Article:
Comment by C J on Tuesday, April 09, 2019
We have a little over 100 caterpillars and utilized the butternut squash only for the giant 5th instars to eat for a few days before they J hooked because we were running out of milkweed and wanted to save it for the little guys. We cut off the outer hard covering of the squash and left chunks wedged in the remnants of our milkweed bushes on the stems and they quickly devoured it. At that time there was literally no milkweed to be purchased in the city so this alternative was a blessing. It worked and just wanted to add my thanks that you took the time to put this information up on the internet for us. We now have multiple cages full of J hooks and chrysalis that should be e closing in a few days. Thank you again!

Comment by Veronica Allen on Monday, March 02, 2020
I am so glad I did a search for alternatives food for monarch caterpillars. I have counted as many as 40 on my plants. I have four large plants and they have stripped them all. just read your article on the butternut squash. I am giving it a try now. let you know how it works. I was amazed that we got so many this early in the year. we are in central Florida. Veronica

Comment by Toria on Monday, April 13, 2020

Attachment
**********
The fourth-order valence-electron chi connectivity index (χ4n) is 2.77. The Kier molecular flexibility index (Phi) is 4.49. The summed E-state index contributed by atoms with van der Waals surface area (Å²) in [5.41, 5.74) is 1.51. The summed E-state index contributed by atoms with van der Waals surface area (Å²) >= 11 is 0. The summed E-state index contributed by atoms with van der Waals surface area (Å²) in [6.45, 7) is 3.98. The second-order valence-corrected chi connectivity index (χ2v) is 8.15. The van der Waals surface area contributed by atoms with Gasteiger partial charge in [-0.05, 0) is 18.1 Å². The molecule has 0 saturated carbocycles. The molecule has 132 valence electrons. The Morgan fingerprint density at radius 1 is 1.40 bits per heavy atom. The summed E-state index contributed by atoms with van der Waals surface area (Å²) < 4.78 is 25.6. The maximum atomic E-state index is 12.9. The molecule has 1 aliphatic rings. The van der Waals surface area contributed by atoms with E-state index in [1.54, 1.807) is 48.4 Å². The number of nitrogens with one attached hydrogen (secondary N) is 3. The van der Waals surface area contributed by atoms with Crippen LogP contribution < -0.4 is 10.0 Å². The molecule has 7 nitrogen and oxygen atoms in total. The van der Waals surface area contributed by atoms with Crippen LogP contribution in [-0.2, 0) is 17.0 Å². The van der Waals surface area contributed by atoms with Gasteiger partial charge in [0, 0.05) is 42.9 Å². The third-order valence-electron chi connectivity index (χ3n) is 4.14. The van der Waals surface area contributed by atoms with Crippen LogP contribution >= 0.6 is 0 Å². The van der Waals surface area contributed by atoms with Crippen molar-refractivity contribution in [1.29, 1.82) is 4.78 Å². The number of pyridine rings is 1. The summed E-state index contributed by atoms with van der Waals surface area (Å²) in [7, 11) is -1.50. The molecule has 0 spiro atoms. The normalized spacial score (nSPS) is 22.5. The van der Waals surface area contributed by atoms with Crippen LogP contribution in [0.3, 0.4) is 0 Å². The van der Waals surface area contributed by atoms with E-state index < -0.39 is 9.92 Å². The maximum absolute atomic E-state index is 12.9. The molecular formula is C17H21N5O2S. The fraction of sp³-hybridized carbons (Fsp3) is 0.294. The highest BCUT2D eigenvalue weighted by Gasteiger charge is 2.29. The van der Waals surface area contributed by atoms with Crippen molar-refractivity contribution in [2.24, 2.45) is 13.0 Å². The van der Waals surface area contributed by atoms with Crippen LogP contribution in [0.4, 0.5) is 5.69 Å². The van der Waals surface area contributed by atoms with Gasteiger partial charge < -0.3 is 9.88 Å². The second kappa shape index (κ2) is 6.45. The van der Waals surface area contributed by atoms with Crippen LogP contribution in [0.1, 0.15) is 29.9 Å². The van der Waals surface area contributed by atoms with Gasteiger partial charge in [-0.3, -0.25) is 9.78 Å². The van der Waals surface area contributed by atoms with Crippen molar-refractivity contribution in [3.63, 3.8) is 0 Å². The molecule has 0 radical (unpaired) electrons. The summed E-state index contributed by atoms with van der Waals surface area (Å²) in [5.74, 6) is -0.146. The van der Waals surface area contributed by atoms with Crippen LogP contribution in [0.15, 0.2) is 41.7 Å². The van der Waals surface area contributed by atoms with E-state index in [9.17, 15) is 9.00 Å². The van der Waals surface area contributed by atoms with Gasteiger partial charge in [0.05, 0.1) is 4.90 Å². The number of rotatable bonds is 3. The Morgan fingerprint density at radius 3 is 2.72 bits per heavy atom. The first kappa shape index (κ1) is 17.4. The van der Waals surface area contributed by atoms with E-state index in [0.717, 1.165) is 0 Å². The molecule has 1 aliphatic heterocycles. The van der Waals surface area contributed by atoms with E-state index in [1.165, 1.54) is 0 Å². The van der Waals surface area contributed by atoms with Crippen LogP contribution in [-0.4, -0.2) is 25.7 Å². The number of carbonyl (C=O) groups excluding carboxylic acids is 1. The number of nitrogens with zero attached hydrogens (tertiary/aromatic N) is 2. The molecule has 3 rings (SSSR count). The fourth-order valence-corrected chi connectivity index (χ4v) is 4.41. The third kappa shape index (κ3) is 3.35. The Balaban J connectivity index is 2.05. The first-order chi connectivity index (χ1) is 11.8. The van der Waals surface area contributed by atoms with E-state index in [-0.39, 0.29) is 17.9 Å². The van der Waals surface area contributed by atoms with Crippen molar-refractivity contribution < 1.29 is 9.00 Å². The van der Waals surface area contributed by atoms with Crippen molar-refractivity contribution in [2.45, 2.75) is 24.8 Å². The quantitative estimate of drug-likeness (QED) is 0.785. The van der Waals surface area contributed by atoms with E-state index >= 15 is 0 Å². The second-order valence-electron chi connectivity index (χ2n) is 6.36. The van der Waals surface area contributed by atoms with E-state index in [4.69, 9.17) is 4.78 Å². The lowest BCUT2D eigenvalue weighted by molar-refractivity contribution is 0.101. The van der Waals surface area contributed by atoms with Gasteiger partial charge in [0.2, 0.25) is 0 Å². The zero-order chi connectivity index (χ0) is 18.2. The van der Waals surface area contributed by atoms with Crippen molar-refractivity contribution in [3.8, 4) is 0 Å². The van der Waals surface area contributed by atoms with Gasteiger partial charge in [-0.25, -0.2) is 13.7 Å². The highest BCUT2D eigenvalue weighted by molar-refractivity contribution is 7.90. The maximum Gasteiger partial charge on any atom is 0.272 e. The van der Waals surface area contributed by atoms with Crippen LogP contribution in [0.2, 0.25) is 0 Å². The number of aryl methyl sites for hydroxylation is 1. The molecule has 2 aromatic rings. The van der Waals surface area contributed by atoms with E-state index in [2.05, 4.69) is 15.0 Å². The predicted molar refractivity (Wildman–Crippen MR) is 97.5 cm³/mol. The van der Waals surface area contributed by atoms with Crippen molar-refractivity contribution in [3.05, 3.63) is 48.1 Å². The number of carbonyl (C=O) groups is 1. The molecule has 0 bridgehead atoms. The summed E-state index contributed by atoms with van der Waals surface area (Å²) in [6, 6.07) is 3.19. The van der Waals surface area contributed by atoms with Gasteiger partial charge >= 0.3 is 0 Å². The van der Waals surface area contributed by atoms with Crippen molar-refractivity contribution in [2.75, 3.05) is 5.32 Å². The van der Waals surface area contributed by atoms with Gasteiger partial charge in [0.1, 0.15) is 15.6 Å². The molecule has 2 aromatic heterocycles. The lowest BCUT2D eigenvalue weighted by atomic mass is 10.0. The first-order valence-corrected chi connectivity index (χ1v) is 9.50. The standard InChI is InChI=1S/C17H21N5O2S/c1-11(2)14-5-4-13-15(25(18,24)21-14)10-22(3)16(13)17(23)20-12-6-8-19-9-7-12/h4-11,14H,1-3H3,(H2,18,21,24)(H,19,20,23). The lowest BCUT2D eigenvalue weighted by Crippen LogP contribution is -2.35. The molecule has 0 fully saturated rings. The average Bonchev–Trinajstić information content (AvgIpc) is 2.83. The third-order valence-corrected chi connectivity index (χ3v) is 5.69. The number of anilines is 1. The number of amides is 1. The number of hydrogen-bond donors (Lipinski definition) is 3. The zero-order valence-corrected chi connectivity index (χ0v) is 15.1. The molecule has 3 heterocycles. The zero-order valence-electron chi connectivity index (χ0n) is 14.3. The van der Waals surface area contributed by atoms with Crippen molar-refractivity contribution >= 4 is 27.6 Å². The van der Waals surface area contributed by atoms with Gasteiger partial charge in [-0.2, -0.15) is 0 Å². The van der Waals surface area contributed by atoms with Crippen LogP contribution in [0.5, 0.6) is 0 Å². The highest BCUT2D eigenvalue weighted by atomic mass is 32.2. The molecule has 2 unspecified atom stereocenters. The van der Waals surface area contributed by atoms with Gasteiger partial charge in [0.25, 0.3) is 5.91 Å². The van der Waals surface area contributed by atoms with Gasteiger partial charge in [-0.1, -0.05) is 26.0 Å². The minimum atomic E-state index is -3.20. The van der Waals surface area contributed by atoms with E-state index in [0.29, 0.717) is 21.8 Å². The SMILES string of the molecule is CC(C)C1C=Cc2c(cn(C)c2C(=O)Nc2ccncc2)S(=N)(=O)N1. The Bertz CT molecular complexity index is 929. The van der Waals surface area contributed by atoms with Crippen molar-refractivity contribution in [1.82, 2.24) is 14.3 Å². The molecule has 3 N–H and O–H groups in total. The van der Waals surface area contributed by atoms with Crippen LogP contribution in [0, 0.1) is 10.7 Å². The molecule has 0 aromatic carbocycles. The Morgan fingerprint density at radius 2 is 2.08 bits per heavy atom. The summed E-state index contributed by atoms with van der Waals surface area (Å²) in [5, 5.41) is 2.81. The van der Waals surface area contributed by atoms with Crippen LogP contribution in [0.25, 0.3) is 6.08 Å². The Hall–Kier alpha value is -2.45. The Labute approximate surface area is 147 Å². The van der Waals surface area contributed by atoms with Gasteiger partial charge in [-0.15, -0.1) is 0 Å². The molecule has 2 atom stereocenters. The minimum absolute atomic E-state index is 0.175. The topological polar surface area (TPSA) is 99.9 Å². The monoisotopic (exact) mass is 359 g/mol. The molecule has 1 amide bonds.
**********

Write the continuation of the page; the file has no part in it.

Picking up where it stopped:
All of you are WONDERFUL souls! So many of us wanting to keep these beauties safe & flourishing. This is my 2nd year assisting these beautiful butterflies. It is so much work & attention to detail, but so worth it to watch them fly out of their netted houses into the world. I have planted 7 varieties of native milkweed in pots all around my yard (central FL, gulf side) and will continue planting until it's everywhere! While my plants are establishing, my limit is 6 eating cats inside at a time. My neighbor has given me access to the milkweed at her rental house until mine is growing & flowing. I still worry about running out of her food too. After reading your words, you have all given me great suggestions & solutions to relax that worrying! thank you so much!

Comment by Anna Kraxner on Monday, July 06, 2020
I just found two Monarch caterpillars in one of my planters. They had eaten all of my dill, and were hard at work on my parsley! I had two caterpillars last year as well, and they also ate my parsley--but both this year and last, the parsley won't last very long, so I'm going to try the fresh butternut and see what happens.